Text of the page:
Saturday, July 25, 2009

"There's a Hole in the Bucket"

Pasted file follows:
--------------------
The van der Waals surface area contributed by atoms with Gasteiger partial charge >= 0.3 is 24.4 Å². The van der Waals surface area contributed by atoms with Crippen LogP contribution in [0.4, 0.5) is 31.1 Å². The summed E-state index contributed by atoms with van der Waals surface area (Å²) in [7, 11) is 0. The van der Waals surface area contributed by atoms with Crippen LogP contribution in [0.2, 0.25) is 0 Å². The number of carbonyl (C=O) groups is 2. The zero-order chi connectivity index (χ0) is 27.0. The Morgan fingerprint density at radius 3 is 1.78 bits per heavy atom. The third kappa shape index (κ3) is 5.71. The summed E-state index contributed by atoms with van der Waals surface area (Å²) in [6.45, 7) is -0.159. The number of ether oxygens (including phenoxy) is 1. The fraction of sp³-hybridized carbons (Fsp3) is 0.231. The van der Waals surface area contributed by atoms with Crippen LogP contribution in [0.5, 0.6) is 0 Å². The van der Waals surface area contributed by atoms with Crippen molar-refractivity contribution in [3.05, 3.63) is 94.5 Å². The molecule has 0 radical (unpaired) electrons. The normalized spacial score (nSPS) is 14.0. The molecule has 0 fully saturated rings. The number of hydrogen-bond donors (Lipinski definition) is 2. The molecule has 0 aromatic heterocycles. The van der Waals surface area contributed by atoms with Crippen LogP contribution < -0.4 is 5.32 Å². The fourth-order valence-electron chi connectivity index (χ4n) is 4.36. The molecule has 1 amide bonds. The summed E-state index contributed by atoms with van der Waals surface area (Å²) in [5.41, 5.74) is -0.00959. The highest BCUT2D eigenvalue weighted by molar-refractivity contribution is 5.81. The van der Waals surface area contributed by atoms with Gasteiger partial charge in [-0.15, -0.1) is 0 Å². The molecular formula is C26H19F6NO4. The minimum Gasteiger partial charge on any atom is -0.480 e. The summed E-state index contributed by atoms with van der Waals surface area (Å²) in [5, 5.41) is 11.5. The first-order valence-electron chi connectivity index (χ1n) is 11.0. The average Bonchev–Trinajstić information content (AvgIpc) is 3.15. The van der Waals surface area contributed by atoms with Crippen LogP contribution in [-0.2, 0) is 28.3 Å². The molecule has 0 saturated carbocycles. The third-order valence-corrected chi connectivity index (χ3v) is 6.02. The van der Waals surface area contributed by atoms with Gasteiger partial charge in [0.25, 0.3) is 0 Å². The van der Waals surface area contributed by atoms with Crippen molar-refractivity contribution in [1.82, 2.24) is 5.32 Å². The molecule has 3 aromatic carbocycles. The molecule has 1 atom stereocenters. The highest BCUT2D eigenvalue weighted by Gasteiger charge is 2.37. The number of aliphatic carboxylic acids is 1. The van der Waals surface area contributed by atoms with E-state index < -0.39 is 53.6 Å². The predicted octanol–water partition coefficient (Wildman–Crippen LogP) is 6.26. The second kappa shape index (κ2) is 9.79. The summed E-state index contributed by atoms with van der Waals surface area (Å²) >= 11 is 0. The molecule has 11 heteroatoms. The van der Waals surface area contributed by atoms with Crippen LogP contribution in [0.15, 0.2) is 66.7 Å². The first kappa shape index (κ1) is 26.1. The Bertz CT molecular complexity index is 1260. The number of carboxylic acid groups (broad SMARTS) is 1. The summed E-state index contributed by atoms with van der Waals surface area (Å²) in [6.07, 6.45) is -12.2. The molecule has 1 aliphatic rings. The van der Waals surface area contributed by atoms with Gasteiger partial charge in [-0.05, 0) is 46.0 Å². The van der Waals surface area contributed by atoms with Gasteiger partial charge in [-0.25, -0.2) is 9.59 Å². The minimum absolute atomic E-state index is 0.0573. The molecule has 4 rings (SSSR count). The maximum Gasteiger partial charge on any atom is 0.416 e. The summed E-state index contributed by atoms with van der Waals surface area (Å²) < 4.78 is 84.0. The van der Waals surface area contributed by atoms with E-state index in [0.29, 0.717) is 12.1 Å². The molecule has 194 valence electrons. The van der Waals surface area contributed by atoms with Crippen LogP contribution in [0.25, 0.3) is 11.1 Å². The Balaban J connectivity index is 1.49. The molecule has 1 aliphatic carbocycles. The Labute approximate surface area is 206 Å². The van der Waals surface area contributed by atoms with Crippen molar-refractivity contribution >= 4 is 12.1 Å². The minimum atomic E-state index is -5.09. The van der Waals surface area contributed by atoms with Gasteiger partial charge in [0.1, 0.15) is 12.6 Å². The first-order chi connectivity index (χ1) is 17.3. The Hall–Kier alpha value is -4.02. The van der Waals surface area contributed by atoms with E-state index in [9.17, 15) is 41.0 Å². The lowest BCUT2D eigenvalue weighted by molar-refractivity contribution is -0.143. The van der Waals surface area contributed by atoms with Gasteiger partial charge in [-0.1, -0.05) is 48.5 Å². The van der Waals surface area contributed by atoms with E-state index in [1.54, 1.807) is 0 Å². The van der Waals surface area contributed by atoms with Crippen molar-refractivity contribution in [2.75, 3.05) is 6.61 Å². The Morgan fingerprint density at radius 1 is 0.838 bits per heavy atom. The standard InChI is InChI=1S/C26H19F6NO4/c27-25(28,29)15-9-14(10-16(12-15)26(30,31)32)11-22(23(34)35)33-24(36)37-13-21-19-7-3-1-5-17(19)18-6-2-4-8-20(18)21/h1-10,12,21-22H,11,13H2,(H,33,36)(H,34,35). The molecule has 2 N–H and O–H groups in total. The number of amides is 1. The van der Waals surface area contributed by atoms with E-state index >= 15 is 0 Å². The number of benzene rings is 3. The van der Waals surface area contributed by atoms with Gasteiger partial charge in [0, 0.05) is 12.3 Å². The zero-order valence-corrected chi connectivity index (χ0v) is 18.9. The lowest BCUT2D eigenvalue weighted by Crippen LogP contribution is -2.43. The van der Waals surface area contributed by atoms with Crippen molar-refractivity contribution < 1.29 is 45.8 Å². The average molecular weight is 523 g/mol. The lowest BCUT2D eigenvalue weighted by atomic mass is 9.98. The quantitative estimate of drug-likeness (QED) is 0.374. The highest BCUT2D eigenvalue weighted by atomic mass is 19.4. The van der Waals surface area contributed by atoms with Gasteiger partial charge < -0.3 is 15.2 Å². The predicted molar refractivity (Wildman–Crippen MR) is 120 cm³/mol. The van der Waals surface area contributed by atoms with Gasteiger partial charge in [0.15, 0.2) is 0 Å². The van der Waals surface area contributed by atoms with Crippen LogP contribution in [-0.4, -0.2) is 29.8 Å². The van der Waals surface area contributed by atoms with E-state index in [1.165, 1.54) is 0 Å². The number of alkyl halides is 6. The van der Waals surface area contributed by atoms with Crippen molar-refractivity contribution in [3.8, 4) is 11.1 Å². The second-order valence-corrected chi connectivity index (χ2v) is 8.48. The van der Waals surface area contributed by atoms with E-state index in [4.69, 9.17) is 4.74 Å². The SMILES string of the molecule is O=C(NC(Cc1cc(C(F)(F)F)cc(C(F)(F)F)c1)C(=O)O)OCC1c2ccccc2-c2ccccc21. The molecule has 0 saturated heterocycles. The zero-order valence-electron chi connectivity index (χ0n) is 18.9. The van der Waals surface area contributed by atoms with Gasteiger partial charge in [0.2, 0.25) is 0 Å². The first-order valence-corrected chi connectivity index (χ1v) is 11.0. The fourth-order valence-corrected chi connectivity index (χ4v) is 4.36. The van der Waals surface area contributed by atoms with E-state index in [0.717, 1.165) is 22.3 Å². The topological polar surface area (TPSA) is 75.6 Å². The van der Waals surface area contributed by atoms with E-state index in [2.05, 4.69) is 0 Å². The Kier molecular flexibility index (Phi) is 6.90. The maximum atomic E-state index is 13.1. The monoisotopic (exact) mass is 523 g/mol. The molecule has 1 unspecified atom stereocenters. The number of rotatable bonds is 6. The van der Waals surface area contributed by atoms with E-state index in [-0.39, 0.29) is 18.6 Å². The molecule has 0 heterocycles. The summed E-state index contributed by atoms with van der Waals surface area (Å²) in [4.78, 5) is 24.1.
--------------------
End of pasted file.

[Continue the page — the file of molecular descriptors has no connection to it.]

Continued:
The other night, I began singing to Adam, “There’s a hole in the bucket, Dear Liza, Dear Liza...." (Full-force twang on bucket, of course.) We started scrambling to remember how the song went and eventually pieced it together. You need straw to plug the hole, an axe to cut the straw, a stone to sharpen the axe, water to wet the stone—and alas—a bucket to carry the water for the stone. In the end, Liza and Henry are the model of the dysfunctional couple and accomplish zilch-o. These types of songs, infinite-loop motifs, are fun, but there’s something beyond silliness to this song. Adam said what he loved about the song is how you know that Liza and Henry waste their days in this type of talk, that this infinite-loop is who they are. Adam being a fiction writer, it’s no surprise he would say that character development is what differs this song from such grand works of art as let’s say “99 Bottles of Beer.” But I think he’s right. The song is a great example of when “form follows content.” Liza and Henry are themselves loops that never go anywhere. Now, here’s what I was wondering. As I was poking around about this form, I found that songs, stories, and art all use it. (For art, it’s M.C Escher; for stories, it’s “It was a Dark and Stormy Night.) I can’t think of this form being used in a poem although I’m sure someone out there will offer up some example. Still, the point is that the infinite-loop form is not used in poetry as often as it is in other genres, and that makes me ask: why not? Is it contemporary poetry’s aversion to predictability? To fun? Its preference for private versus collective voice? Open form over received form? Whatever the reason, dear Liza and Henry are still water-less and work-less.

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